Martin had no money or provisions to share with the beggar. So, Martin removed his red military cloak, divided it in two with his sword and gave half of the cloak to the beggar, keeping the other half for himself.
That night, Martin had a vision of Jesus in Heaven surrounded by a group of angels. To his surprise, Jesus was wearing half of a Roman soldier’s cloak. One of the angels asked Jesus, “Master, where did you get that old dirty and torn cloak?” Jesus replied, “My good servant Martin gave it to me.”
The vision confirmed Martin in his piety and he was baptized at the age of eighteen. It also encouraged Martin to request release from military service. He told his military commanders, “I am the soldier of Christ; it is not lawful for me to fight.”
Soon after leaving the Roman military, Martin became a monk. His holiness became so popular that the people of Tours insisted he serve as their bishop. Reluctantly, he then became Bishop of the Diocese of Tours, in what is now France.
Chaplains and Chapels
After his death in 397, it is reported that Martin’s half of his old Roman military cloak was preserved as a relic and was often carried into battle by Frankish kings. The kings entrusted the cloak to a priest who was called a cappellanu, or “keeper of the cape.” Eventually, all priests who served the military were called cappellani.
The French translation is chapelains, from which the English word chaplain is derived. A similar development took place for the term referring to small temporary churches built to hold the relic. People called them a capella, the word meaning “little cloak.” Eventually, all small churches began to be referred to as chapels.
Did Patrick ever meet St. Martin? Following his escape from slavery in Ireland, Patrick was set on devoting himself to the service of God in the sacred ministry. His biographers report that Patrick first traveled to Marmoutier Abbey at Tours, France (founded by St. Martin in 372). There he studied under Martin, who reportedly gave Patrick the monk’s habit and tonsure (religious haircut). Patrick was present at Marmoutier Abbey in 397 when Martin died.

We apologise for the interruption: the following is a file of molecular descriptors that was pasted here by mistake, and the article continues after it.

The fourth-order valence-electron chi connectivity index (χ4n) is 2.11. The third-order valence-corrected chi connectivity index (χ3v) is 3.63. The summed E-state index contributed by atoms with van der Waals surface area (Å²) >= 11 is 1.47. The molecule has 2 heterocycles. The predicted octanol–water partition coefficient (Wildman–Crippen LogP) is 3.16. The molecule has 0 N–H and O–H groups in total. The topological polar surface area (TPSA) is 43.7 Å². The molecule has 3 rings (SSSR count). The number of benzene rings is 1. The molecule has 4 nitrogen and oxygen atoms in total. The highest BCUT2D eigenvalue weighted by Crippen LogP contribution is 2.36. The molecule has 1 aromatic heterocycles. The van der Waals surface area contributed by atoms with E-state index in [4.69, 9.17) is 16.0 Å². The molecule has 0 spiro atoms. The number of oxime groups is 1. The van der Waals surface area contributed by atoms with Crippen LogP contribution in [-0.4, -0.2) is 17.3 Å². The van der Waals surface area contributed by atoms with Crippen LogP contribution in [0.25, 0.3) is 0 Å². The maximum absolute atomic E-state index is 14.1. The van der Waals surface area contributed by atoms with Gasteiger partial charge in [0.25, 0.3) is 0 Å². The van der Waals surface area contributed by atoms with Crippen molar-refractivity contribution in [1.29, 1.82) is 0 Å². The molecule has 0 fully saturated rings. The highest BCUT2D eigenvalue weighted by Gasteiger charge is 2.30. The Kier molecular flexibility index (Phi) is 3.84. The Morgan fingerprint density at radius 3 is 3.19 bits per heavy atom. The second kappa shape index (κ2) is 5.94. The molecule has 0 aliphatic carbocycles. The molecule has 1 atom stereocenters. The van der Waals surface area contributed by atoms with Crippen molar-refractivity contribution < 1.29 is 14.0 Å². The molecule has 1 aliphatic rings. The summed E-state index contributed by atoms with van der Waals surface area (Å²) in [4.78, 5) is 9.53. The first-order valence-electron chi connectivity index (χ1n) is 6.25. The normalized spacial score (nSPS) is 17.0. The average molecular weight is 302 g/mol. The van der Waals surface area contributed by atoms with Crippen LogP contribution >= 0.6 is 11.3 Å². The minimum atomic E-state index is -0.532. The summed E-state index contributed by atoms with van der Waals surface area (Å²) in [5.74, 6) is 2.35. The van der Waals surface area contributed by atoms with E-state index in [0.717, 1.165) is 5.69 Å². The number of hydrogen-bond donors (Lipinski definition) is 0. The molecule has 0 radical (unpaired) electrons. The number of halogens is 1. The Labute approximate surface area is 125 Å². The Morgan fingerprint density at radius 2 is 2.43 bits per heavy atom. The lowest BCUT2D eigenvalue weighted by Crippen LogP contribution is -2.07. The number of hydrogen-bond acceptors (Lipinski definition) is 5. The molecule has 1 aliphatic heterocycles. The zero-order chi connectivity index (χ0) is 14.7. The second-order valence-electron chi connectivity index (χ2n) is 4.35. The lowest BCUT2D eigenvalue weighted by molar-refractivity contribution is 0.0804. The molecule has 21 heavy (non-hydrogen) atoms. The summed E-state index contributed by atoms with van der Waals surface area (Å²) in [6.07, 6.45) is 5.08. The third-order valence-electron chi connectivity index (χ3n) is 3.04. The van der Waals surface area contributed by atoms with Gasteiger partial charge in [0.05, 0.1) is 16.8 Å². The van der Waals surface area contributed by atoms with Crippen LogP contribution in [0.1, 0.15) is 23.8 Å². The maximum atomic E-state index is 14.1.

Later Patrick visited the island monastery of Lérins Abbey, a Cistercian monastery, in France, which was well known for learning and piety. Patrick completed his theological studies at the Benedictine monastery of Auxerre Abbey in central France. Its founder, St. Germanus, is said to have ordained Patrick to the priesthood. Patrick returned to Ireland as a missionary and as bishop, where he converted Ireland to Christianity.
Likely due to the connection with Patrick, St. Martin’s Day, or Martinmas, on November 11 has been celebrated in Ireland for thousands of years. People never turned a wheel on St Martin’s Day be it a mill wheel, plough wheel or a spinning wheel. It was also believed to be very unlucky for fishermen to fish on that day.
Martinmas was often referred to as the “Old Halloween.” Many churches across Ireland also carry the name of St. Martin of Tours.The Latin poet, St. Venantius Fortunatus, famously declared, “Wherever Christ is known, Martin is honored,” which might also be true of St. Martin’s nephew, St. Patrick.
*J. Michael Finn is the Ohio State Historian for the Ancient Order of Hibernians and Division Historian for the Patrick Pearse Division in Columbus, Ohio. He is also Chairman of the Catholic Record Society for the Diocese of Columbus, Ohio. He writes on Irish and Irish-American history; Ohio history and Ohio Catholic history. You may contact him at FC*******@ao*.com.